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Wednesday, October 23, 2019  Spokane, Washington  Est. May 19, 1883
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Gardening: No green thumb needed for blueberries size of your thumb

UPDATED: Wed., July 26, 2017, 2:51 p.m.

Blueberries are easy to grow in the Inland Northwest if you meet their requirements of well-drained acidic soil, steady moisture and adequate cold temperatures in the winter to set fruit. (Courtesy of the U.S. Highbush Bl / Courtesy of the U.S. Highbush Blueberry Council)
Blueberries are easy to grow in the Inland Northwest if you meet their requirements of well-drained acidic soil, steady moisture and adequate cold temperatures in the winter to set fruit. (Courtesy of the U.S. Highbush Bl / Courtesy of the U.S. Highbush Blueberry Council)

I have heard from several gardeners in the last couple of weeks that they are harvesting blueberries the size of your thumb. We can thank all the water we got over the winter and spring and the reasonable temperatures in May and June for that success.

Blueberries are easy to grow if you meet their requirements of well-drained acidic soil, steady moisture and adequate cold temperatures in the winter to set fruit. The cold temperatures are not a problem for us. In the Inland Northwest, soil pH is often the biggest challenge to growing healthy blueberry plants. They generally prefer a pH of 4.5 to 5.5 but will grow in a soil up to 6.5. Our soils tend more toward a pH of 6.5 and higher.

For this reason, blueberries do very well in raised beds filled with a compost-rich soil blend. This mixture will drain quickly but still retain enough moisture to prevent the plants from drying out. Once you fill your boxes, you can take a soil sample to the Spokane Conservation District for a pH test. If the pH is too high, the easiest way to adjust it is to add granular sulfur to the soil in the fall, so the sulfur has time to interact with the soil over the winter. To further help maintain the proper pH, mulch the plants with conifer wood sawdust. Beyond this, the plants will only need a 16-16-16 fertilizer or fish fertilizer applied in the spring as the plants flower.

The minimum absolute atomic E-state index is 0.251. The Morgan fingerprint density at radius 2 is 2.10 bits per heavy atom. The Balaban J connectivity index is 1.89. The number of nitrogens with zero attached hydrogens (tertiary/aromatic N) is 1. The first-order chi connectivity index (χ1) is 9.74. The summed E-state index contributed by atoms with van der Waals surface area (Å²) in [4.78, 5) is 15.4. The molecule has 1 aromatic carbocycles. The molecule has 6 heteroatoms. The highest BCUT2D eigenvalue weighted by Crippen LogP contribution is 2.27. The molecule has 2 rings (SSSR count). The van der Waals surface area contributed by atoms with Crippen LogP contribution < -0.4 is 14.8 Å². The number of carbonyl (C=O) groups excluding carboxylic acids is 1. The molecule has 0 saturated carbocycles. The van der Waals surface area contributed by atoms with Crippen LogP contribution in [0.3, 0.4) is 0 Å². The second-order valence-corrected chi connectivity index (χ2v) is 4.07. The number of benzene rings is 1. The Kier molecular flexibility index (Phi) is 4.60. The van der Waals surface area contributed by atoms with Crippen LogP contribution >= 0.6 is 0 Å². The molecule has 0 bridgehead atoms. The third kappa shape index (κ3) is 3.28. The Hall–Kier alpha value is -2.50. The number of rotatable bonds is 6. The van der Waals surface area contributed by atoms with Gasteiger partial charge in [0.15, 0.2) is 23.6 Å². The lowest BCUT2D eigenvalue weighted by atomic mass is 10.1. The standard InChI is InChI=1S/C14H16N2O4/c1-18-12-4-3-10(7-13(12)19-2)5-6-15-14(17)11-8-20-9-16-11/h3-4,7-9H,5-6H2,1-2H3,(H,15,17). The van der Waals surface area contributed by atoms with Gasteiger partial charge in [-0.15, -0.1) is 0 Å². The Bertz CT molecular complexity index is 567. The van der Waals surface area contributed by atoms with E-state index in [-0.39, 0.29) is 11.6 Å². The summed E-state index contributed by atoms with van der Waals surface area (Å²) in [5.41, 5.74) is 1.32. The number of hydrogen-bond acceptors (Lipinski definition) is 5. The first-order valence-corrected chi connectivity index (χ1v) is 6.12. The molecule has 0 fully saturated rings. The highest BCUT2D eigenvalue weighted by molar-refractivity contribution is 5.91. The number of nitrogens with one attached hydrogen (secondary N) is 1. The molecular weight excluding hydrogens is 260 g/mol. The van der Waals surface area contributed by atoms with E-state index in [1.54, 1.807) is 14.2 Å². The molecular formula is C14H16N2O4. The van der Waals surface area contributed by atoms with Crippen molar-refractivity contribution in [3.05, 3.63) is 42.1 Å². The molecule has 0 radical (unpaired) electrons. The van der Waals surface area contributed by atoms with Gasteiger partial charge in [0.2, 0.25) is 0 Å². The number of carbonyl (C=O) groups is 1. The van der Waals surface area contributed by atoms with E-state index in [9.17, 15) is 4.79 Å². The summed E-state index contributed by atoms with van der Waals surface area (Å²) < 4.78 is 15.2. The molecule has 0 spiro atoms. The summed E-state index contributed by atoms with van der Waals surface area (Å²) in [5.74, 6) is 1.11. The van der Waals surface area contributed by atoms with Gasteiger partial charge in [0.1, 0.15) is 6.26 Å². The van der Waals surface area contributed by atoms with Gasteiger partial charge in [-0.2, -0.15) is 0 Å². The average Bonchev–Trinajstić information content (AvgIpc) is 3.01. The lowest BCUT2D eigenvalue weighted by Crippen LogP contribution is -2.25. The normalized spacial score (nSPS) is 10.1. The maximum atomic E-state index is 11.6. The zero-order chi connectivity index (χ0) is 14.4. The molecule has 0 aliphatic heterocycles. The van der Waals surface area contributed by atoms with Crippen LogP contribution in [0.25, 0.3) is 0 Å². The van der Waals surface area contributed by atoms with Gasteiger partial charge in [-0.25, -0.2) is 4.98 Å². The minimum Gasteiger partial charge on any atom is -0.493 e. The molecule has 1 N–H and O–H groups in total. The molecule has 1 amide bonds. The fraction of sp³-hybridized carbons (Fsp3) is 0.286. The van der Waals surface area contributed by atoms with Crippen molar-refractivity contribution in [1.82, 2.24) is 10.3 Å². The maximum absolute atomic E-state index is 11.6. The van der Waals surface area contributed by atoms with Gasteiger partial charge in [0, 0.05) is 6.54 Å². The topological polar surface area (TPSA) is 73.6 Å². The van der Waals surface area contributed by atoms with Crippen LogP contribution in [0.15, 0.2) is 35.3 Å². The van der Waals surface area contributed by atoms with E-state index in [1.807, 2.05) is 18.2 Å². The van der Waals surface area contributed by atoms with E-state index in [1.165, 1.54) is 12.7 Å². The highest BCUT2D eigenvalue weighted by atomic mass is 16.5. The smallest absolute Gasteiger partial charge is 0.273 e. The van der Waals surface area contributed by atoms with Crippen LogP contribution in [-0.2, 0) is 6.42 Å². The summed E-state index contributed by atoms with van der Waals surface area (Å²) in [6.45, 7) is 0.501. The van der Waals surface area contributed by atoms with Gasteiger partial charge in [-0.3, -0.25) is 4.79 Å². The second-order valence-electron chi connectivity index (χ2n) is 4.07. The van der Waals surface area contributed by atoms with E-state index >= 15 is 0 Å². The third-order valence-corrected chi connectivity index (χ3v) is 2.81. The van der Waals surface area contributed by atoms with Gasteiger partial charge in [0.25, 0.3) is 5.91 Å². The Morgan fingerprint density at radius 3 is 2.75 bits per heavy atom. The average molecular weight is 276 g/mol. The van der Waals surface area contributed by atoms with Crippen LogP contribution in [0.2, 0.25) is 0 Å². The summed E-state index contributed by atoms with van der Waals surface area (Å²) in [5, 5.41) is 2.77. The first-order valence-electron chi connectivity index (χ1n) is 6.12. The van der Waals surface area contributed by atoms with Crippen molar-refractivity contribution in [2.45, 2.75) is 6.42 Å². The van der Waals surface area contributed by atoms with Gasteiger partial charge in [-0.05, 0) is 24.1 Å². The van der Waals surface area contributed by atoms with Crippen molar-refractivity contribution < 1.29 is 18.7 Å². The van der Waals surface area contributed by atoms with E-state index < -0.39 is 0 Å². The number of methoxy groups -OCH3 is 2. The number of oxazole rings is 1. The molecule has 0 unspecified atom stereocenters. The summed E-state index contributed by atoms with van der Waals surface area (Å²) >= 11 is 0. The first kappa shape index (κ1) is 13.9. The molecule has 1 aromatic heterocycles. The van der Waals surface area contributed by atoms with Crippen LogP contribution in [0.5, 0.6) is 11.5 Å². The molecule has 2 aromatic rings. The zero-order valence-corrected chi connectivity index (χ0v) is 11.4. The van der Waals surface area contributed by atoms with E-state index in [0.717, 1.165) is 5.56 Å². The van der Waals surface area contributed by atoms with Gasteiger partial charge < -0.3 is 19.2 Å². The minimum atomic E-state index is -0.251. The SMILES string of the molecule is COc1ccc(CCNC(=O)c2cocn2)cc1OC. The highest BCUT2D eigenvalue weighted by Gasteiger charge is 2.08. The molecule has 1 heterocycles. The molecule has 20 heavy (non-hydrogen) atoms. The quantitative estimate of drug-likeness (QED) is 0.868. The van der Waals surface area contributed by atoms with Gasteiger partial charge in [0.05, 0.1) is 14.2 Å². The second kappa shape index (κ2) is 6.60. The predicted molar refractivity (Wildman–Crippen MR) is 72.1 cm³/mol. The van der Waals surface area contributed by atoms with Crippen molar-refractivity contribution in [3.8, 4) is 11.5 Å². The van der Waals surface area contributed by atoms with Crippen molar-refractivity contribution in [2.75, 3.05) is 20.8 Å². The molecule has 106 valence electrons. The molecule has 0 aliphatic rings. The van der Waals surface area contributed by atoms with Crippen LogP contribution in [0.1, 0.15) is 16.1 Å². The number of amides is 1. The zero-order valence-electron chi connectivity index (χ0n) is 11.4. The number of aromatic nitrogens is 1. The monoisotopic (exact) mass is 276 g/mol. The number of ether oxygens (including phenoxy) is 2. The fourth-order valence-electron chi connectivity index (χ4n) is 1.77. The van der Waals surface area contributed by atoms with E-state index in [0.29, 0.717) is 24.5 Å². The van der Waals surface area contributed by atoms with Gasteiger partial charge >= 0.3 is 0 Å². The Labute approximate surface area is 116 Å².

Blueberries have very shallow, fine root systems that go down only 8 to 10 inches, so they need regular, frequent watering to keep the roots moist. This is especially true during our midsummer heat. Drip irrigation on a timer is the best way to guarantee the plants will get adequate watering. Place two, 1-gallon per hour emitters by each plant and water for two hours, three to four times a week. Mulching the beds as noted above will help keep in soil moisture

While blueberries need cold winter temperatures, some varieties are hardier than others when we get an arctic blast like we did last winter. Recommended varieties for our region include the Blue Crop, Northland and Blue Ray families of berries because they bloom a little later in the season when freezing temperatures are less likely to damage the emerging flowers. Some other varieties are hardy to USDA Zone 4. To further protect your plants don’t plant them in low spots where cold air is likely to pool. Plant two or three different varieties to improve pollination.

It is best to plant them in the early spring so they have a growing season to settle in. If you have a choice, buy plants with as much dirt on the roots as you can and plant them immediately. They need full sun but don’t mind a little shade in the late afternoon. Blueberries have few pest problems. Deer will nibble on young plants but seem to ignore older plants.

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